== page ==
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ABSTRACT: The aim of this split-mouth, randomized controlled trial was to compare the whitening results of at-home and in-office tooth bleaching techniques and the longevity of their effects at nine months after teeth had been bleached. The authors conducted a study involving a 14-day bleaching period, during which the first maxillary premolars of 17 participants, who were 20 to 25 years of age, were bleached by means of either an at-home technique involving 10 percent carbamide peroxide or an in-office technique involving 38 percent hydrogen peroxide. The authors recorded color variables as proposed by the Commission Internationale de l'Eclairage-lightness (L*), redness (a*) and yellowness (b*)-by using a spectrophotometer at baseline and at one week, one month and nine months after bleaching. They also calculated a whiteness (W) index that was based on the distance of the color value in the color space from a nominal white point. At the nine-month recall visit, comparison between the at-home and the in-office techniques did not show significantly different values for L* (P = .448), a* (P = .350), b* (P = .144) and W (P = .151) color variables. None of the participants experienced any adverse events related to the bleaching during the treatment period. The study results showed no clinically significant difference in bleaching efficacy. Both techniques produced satisfactory and long-lasting bleaching results. In young adults, either the at-home or the in-office technique can be used effectively.Journal of the American Dental Association (1939) 11/2010; 141(11):1357-64. DOI:10.14219/jada.archive.2010.0081 · 2.24 Impact Factor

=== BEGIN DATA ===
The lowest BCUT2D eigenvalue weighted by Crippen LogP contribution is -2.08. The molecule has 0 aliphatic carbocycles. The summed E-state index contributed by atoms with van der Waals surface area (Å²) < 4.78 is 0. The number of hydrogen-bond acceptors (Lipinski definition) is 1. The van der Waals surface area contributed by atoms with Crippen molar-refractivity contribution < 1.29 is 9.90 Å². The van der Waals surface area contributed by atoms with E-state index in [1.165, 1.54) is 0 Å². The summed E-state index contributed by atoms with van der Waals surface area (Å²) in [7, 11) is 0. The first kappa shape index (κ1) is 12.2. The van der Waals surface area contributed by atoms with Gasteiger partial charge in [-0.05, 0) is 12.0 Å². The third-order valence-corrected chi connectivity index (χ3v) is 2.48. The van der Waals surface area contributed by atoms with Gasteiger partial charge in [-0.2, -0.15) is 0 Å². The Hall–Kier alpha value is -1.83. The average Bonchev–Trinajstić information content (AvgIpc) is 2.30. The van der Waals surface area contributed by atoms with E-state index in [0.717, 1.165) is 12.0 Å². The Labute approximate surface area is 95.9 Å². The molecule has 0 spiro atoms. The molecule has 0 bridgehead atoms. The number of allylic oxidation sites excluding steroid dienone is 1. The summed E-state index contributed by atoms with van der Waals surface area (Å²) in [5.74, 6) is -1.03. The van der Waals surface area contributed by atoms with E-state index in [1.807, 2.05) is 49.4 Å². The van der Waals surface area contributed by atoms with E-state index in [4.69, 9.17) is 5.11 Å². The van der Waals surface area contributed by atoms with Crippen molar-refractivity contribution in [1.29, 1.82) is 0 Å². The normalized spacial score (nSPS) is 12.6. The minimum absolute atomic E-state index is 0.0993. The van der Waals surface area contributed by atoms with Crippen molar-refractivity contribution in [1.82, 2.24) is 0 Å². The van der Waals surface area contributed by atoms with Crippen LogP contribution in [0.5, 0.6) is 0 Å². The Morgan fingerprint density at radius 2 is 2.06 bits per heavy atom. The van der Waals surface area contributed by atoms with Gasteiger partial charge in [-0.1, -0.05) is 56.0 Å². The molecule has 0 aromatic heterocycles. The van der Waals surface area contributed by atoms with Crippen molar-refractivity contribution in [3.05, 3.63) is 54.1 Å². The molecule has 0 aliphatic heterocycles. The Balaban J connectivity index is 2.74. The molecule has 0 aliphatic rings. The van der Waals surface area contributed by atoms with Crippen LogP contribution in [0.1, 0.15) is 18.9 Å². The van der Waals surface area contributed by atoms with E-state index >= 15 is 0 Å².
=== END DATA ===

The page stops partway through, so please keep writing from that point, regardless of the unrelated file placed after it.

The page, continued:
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ABSTRACT: The use of light as an adjunct to in-office bleaching is a controversial topic in dentistry because of the equivocal outcomes of the research conducted in studies using light compared with no light treatment. The proper diagnosis and treatment planning of discolored teeth is of primary importance when managing the outcomes and setting expectations for patients undergoing in-office bleaching with supplemental light. Although no study is conclusive on all bleaching lights, research evidence provides guidelines for the responsible use of in-office bleaching lights in dentistry.Dental clinics of North America 04/2011; 55(2):241-53, viii. DOI:10.1016/j.cden.2011.01.002